Civil Aviation Body Deplores Use of Weapons, But Iran Disappointed With AM-Airliner-UN, Bjt
Jul. 14, 1988
MONTREAL (AP) _ Iran failed Thursday to get a clear condemnation of the United States for the July 3 attack on an Iranian jetliner, but a special session of the International Civil Aviation Organization said it deplored the use of weapons against a civil aircraft.
The United Nations agency's 33-member governing Council unanimously agreed to an independent ICAO investigation into the disaster, with results to be reported at the next ICAO session Sept. 15-16.
''We are delighted by the results,'' U.S. Assistant Secretary of State Richard S. Williamson said at the end of two-day meeting. ''Temptations and efforts to politicize this session were rebuffed.''
Iranian spokesman Seirous Naseri said his country had hoped for a strong condemnation of the United States and warned that the July 3 tragedy could recur unless U.S. forces withdraw from the Persian Gulf.
Naseri blamed ''political constraints'' for the Council's mild response, citing American ''influence and power.''
''It is not easy for all countries to come out and speak very frankly and openly against the United States, even when the United States commits a very serious crime.''
He said Iran would look to the U.N. Security Council for political condemnation of the U.S. action.
Williamson rankled when asked at a news conference if he had engaged in arm-twisting. ''That's a ridiculous and insulting assertion by the Iranians,'' he said. Naseri told the Council that on July 5, two days after the U.S. warship Vincennes shot down Iran Air flight 655 killing all 290 people on board, a domestic Iranian flight was warned by U.S. forces in the gulf.
''Fortunately this time the warning was received by the pilot and he was able to respond,'' Naseri said. ''This could have ended in a similar tragedy.''
The Iranians maintain that Iran Air 655 never received the seven military and civilian channel radio warnings the Vincennes claims it sent before firing.
Naseri said he was not aware of why the pilot of the later flight, Iran Air 235 from Bandar Langah to Bandar Abbas, heard the U.S. warning when the doomed earlier flight apparently did not.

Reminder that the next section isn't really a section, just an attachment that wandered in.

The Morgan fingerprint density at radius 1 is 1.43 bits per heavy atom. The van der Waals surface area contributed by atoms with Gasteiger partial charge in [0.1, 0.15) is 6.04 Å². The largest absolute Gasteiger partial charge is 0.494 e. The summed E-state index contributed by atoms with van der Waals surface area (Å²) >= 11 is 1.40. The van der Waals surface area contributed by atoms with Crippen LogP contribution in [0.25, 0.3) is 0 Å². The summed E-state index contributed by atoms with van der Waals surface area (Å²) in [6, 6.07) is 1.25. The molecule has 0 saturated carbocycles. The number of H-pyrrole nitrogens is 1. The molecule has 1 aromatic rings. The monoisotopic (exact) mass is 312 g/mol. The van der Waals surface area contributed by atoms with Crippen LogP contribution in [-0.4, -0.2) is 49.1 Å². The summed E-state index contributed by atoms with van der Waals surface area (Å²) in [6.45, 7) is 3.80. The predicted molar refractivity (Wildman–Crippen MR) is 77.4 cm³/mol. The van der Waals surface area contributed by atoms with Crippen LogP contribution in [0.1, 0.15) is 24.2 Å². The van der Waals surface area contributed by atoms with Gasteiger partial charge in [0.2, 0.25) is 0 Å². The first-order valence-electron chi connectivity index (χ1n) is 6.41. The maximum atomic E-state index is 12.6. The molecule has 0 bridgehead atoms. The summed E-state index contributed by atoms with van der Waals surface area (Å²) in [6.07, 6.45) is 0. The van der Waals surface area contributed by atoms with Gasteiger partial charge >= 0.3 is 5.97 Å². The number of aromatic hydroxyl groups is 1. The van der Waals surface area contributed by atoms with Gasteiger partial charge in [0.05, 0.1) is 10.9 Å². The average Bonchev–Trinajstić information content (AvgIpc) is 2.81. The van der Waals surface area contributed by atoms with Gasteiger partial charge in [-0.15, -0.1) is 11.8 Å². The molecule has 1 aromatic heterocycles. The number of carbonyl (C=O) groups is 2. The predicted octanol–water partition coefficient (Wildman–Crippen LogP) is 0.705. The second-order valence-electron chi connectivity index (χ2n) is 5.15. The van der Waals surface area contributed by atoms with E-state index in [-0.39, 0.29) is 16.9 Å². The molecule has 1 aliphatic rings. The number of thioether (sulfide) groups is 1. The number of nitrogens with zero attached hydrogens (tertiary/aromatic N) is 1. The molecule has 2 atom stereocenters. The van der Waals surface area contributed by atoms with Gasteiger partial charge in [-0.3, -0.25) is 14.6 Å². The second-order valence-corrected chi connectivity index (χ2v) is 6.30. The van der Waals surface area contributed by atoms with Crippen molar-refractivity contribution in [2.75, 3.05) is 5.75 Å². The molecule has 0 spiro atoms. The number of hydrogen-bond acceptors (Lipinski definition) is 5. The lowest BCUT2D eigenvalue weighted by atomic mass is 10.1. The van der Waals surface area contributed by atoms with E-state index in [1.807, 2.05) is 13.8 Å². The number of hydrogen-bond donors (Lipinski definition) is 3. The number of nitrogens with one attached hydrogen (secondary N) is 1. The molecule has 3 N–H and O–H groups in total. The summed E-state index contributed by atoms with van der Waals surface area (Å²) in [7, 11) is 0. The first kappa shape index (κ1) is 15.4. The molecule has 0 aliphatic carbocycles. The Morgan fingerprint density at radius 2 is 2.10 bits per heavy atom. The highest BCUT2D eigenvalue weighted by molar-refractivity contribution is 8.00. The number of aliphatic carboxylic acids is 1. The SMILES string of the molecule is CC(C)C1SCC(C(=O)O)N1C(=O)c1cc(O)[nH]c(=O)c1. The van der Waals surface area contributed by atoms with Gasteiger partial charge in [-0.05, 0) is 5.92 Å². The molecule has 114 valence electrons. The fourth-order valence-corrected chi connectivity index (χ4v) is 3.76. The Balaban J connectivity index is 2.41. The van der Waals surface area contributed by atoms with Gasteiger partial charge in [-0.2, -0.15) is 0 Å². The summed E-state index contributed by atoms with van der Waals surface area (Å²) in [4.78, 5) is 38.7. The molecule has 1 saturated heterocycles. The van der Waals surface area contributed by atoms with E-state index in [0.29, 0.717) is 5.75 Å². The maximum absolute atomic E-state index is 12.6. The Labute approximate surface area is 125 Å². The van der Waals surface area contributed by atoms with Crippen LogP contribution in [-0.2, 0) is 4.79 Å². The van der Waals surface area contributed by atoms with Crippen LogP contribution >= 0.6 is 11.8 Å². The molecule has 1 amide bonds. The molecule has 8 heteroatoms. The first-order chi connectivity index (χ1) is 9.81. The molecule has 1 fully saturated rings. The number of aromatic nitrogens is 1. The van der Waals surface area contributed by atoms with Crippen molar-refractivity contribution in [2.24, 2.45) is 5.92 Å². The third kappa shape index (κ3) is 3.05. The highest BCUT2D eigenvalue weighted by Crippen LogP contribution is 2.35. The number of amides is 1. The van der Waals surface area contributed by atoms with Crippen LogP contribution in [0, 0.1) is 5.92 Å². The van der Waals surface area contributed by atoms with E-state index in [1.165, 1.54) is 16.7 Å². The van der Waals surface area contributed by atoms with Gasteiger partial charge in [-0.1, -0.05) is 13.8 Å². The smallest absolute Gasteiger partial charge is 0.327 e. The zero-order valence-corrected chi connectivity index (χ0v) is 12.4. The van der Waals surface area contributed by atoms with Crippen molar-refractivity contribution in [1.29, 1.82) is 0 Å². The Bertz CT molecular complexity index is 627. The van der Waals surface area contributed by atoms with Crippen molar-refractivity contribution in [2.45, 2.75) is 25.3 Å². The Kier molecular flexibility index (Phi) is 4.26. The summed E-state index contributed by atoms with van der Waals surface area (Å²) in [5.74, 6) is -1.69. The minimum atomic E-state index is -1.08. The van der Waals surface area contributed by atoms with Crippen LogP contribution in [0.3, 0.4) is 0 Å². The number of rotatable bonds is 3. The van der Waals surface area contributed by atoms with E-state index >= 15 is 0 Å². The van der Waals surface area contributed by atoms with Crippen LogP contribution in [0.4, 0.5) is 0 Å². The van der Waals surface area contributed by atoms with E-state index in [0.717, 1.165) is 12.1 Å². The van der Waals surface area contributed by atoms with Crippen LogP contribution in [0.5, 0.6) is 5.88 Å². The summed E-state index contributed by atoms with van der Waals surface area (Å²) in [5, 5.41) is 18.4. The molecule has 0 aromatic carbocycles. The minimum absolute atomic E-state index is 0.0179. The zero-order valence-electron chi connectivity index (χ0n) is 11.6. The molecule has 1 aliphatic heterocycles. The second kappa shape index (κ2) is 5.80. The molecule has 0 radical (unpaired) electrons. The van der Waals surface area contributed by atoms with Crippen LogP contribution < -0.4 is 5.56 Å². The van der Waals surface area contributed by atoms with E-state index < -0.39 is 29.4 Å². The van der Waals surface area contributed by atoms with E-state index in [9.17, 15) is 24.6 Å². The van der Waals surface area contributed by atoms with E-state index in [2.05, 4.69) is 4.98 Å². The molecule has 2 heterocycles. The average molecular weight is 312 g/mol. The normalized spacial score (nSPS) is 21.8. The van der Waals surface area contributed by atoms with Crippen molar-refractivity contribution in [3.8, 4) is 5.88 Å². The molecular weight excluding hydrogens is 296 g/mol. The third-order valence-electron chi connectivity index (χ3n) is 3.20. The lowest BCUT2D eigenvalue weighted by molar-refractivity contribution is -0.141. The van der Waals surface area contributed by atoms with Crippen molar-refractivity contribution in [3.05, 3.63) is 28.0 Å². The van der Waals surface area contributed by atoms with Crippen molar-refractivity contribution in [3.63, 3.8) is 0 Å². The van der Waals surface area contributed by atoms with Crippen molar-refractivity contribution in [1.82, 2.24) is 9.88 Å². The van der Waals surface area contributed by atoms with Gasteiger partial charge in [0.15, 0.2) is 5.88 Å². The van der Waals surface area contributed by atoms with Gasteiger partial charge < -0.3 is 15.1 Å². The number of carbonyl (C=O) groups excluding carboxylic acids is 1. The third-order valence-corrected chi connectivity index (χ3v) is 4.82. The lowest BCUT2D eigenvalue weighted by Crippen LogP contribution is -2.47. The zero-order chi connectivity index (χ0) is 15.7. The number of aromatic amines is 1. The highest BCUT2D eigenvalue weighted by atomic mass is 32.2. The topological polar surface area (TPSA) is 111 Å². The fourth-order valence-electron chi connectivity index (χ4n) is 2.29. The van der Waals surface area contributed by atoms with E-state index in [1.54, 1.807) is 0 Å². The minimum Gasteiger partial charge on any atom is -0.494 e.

Williamson said he was not aware of the second incident.
The ICAO decision was in the form of a nine-part statement from Council President Dr. Assad Kotaite.
The Soviet Union, Czechoslovakia, Cuba, China and Kenya wanted to back Iran more strongly by calling the statement a ''resolution'' but they were outvoted.
The decision read very similarly to ICAO's response in 1983 after the Soviet Union shot down a Korean Air Lines jet, and that was called a resolution. Following an investigation, ICAO did condemn that Soviet action.
In Thursday's decision, members asked the ICAO secretary general to launch an immediate fact-finding investigation to determine ''all the relevant facts and technical aspects of the chain of events relevant to the flight and destruction of the aircraft.''
All relevant parties were urged to cooperate fully with the probe. Iran and the United States said during the session that they would.
''The Council deplored the use of weapons against a civil aircraft,'' the decision said. It expressed ''profound regret'' at the loss of lives and deep sympathy with the victims' families.
The Council reaffirmed the principle that ''states must refrain from resorting to the use of violence against civil aircraft,'' appealed to more nations to ratify a 1984 ICAO protocol to that effect, and asked countries to refrain from jeopardizing the safety of civil aviation in troubled areas.
The decision also called on the ICAO to renew efforts to coordinate civilian and military air traffic, improve routing in troubled areas and review standards and practises.
Naseri said rerouting Iranian flights could lead to chaos. ''It would be the decisions of military commanders somewhere in the world to place their ships wherever they want and then decide routes would be adjusted accordingly,'' said Naseri, Iran's U.N. representative in Geneva.